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An itinerant surgeon extracing stones from a man's head; symbolising the expulsion of 'folly' (insanity), in the background is a manic woman who is waiting for the operation. Photogravure, 1926, after T. de Brij after M. de Vos.

  • Vos, Maarten de, 1532-1603.
Reference
21085i
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view An itinerant surgeon extracing stones from a man's head; symbolising the expulsion of 'folly' (insanity), in the background is a manic woman who is waiting for the operation. Photogravure, 1926, after T. de Brij after M. de Vos.

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Credit: An itinerant surgeon extracing stones from a man's head; symbolising the expulsion of 'folly' (insanity), in the background is a manic woman who is waiting for the operation. Photogravure, 1926, after T. de Brij after M. de Vos. Wellcome Collection. Public Domain Mark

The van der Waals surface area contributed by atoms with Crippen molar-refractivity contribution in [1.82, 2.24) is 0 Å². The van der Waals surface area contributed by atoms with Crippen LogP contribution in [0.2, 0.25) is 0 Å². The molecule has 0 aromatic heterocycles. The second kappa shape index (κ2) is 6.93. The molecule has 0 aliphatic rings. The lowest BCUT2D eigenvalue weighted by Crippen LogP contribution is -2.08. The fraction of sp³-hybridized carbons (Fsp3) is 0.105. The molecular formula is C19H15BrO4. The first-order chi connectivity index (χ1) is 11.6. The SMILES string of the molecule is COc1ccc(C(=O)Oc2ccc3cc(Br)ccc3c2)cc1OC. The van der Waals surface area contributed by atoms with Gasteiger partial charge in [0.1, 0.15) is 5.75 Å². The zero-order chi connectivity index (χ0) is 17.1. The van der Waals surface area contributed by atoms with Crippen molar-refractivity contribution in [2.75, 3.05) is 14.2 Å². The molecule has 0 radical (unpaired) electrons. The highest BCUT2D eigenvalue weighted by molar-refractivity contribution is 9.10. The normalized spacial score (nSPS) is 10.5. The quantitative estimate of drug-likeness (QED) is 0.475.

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About this work

Description

The surgeon wears a hat which bears two crossed keys, which is apparently the seal of the city of Leiden

The images of a surgeon (often itinerant) making an incision in a patient's head in order to extract 'stones' (implying madness in the individual) do not represent an actual operation, but are allegorical scenes refering to the subduction of 'folly' (madness) from the body. See further: W. Schupbach, A new look at The cure of folly, Medical history, 1978, vol. 22, pp. 267-281

Physical description

1 process print ; image 11 x 10 cm

Lettering

De keisnijder. ... Theodorus de Brij. ... Barber surgeon operating. From an engraving by Maarten de Vos.

Lettering note

Lettering continues: "Theodorus de Brij was een ongeëvenaard meester in het graveeren. De hier afgebeelde prent is gestoken naar eene teekening van Maarten de Vos. "Het onderschrift beteekent: Het is niet noodig naar Anticyras te gaan; hier wordt gij van den kei gesneden". Anitcyras was het land, waar de helleborus vandaan kwam."
The title is repeated in french

Reference

Wellcome Library no. 21085i

Reproduction note

After: J. Theodor and J. Israèl de Brij, Emblemata secularia mira et juncunda, 1576

Languages

  • Dutch
  • English


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